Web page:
A Low Cost Ionic Liquid for Aluminum Electroless Deposition
A chemical process for effective aluminum electroless deposition
The literature describes ready developed aluminum electroless plating processes which are applied to glass. These processes are based on catalyzing the part to be plated with palladium by a two-step process of dipping the part in a tin chloride solution followed by a palladium chloride solution to render the surface catalytic. Then, the part to be plated is dipped in 1-ethyl 3-methylImidazolium chloride (EMIC or EMIM) - aluminum chloride Room Temperature Ionic Liquid (RTIL) that has Diisobutyl aluminum hydride in toluene as a liquid reducing agent. The main source of aluminium is Al2Cl7- ions.
This process results in small volumes of the prepared RTIL. Therefore, it is very difficult to upscale unless more amounts are prepared. Another problem is the high cost of EMIC or EMIM in addition to its low market availability. This made the process impossible to upscale. The second constraint is that it relies on a two-step catalyzation process that needs to be optimized according to the type of surface that needs to be plated. This made the process hard to optimize for different surfaces.
Summary of Problems:
- The extremely high cost of RTILs that limits their up scaling.
- The limited availability of RTILs in the market
- The difficulty of plating aluminum as an active metal that needs a chemical precursor of an extended electrochemical window in order not to be decomposed during the reduction of aluminum ions.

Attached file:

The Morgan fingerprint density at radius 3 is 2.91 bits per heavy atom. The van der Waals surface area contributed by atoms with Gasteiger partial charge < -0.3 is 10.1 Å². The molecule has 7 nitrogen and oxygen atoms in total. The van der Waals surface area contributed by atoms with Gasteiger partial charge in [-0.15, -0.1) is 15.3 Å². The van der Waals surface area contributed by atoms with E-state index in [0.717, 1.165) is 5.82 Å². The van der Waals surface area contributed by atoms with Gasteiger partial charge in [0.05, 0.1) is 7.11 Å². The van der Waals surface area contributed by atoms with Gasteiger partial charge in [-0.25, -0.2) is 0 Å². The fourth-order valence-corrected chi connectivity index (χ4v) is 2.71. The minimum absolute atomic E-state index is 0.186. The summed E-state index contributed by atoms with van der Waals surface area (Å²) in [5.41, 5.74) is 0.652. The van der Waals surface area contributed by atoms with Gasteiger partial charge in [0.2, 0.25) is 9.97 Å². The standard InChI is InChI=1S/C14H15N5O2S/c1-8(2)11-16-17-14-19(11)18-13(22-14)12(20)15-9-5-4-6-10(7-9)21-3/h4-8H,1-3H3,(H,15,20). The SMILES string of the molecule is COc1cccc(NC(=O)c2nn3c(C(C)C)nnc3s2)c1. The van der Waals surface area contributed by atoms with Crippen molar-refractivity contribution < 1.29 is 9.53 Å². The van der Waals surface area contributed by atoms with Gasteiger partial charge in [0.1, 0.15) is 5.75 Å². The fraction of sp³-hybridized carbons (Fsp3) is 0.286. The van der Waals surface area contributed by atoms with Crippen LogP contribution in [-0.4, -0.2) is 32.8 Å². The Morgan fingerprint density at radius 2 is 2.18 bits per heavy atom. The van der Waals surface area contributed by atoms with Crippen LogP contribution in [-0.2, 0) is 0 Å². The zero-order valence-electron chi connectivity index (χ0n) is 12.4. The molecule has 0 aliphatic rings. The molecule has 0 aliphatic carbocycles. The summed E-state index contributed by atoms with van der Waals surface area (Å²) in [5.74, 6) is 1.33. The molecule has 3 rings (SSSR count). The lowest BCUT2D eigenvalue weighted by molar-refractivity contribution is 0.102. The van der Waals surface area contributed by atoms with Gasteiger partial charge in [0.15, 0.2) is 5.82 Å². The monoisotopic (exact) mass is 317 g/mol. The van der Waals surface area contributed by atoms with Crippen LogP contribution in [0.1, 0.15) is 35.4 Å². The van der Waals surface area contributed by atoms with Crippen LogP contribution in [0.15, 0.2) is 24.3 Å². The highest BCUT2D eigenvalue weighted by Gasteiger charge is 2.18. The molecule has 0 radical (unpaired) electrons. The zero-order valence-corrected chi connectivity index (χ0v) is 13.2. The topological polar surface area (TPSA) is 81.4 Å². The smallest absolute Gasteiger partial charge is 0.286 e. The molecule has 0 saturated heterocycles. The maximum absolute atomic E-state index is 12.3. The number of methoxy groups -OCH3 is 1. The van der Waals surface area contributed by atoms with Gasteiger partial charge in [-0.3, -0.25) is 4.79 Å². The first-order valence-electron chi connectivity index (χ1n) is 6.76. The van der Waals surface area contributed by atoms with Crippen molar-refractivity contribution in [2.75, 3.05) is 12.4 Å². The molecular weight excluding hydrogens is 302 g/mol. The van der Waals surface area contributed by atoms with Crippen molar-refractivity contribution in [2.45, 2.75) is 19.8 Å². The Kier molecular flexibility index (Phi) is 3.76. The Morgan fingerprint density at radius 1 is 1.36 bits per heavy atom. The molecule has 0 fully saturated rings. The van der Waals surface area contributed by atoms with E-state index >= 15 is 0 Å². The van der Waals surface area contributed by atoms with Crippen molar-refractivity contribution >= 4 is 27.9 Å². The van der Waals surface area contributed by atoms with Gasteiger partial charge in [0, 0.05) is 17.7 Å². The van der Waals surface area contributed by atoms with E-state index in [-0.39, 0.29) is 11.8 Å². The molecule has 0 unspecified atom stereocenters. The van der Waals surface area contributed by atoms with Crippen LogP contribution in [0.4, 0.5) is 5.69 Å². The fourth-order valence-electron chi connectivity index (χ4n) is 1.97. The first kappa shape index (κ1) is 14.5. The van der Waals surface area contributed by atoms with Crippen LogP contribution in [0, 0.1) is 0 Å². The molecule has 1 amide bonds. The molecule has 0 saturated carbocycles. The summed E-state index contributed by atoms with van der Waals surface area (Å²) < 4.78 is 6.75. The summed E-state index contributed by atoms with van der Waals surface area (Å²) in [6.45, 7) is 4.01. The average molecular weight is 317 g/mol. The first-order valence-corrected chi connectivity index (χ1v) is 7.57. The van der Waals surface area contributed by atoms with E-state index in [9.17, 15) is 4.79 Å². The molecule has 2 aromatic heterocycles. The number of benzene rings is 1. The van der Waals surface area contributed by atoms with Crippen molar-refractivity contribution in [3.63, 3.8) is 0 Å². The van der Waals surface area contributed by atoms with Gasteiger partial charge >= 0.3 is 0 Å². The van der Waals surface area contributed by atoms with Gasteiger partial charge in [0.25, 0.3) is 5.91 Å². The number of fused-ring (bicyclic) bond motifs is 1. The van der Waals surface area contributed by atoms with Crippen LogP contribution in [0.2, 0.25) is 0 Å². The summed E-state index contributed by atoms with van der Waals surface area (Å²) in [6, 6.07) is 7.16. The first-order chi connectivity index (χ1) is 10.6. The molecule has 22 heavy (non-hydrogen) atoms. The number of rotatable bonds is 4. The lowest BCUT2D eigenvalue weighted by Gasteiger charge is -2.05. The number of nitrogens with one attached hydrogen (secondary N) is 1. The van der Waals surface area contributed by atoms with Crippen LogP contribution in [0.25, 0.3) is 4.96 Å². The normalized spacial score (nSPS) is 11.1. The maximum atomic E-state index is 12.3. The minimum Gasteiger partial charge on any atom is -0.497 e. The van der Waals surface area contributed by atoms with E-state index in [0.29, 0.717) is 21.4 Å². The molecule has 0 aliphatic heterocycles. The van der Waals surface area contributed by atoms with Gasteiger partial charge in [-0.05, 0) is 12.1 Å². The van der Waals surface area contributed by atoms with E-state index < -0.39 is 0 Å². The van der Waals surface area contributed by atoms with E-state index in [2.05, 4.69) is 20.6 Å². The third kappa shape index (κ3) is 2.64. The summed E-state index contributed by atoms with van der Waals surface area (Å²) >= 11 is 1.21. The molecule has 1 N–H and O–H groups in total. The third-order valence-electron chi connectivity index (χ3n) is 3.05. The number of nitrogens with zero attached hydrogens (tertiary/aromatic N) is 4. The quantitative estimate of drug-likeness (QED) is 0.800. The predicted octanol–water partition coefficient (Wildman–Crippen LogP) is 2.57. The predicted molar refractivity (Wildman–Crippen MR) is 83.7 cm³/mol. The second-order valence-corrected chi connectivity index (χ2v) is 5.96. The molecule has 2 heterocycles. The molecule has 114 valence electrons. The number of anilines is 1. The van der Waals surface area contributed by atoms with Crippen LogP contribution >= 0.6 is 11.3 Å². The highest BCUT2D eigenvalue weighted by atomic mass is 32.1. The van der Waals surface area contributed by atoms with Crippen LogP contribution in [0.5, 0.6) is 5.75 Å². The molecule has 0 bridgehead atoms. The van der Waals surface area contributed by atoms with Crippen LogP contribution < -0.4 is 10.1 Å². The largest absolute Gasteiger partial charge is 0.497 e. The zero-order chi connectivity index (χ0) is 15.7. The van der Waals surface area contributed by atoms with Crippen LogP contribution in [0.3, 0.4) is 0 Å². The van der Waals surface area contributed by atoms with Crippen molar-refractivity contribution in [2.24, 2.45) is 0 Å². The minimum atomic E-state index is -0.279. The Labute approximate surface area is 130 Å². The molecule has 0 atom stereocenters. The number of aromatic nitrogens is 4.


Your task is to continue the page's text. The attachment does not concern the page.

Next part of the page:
- The inability of electroplating on non-reactive and non-conductive surfaces. The challenge in coating aluminum on extremely small nanoscale objects such as nanoparticles and nanotubes.
A chemical process that can provide conformal aluminum coats on different substrates which are not necessarily conductive or reactive.
The chemical recipe is based on a Room Temperature Ionic Liquid (RTIL) that is composed of aluminum chloride (AlCl3) and Urea that have a 2:1 molar ratio respectively. Lithium aluminum hydride is used as a reducing agent. The reaction between aluminum chloride and urea results in the production of Al2Cl7- anions which are the main source of aluminum in the reaction. When lithium aluminum hydride decomposes, it donates electrons to deposit aluminum on top of the required surface, providing conformal aluminum coats on different substrates which are not necessarily conductive or reactive.
- Providing a low cost approach for aluminum electroless plating.
- Using cheap market available chemicals.
- The developed RTIL has a wide electrochemical window.
- The electroless plating electrolyte can plate on non-conductive and non-reactive surfaces.It was proven by experiment the ability of the developed electrolyte to coat aluminum on carbon nanotubes. Therefore, it can be potentially used in coating nanoscale structures with aluminum.
A chemical process that is proven to be effective in aluminum electroless deposition. It can provide conformal aluminum coats on different substrates which are not necessarily conductive or reactive.
- Thin film deposition of aluminum for electronic devices especially temperature sensitive devices, as the coat is done at room temperature.
- Aluminum corrosion resistant coats on steel.3- Coating nanoparticles with aluminum to form light weight composites for aerospace, automotive and other structural applications.
- Providing an aluminum coat on any surface that can subsequently anodized colored for two beneficial outcomes such as the aesthetic look of the coat as well as the functional value of scratch resistance and corrosion resistance.
- Plating aluminum on non-conductive substrates.
- Available for exclusive and non-exclusive licensing
- Exclusive/non-exclusive evaluation for defined period (set up for options).
- Collaborative/supportive research
- Regional application filed on 31/10/2021
- Provisional patent
- Development partner
- Commercial partner
- Seeking investment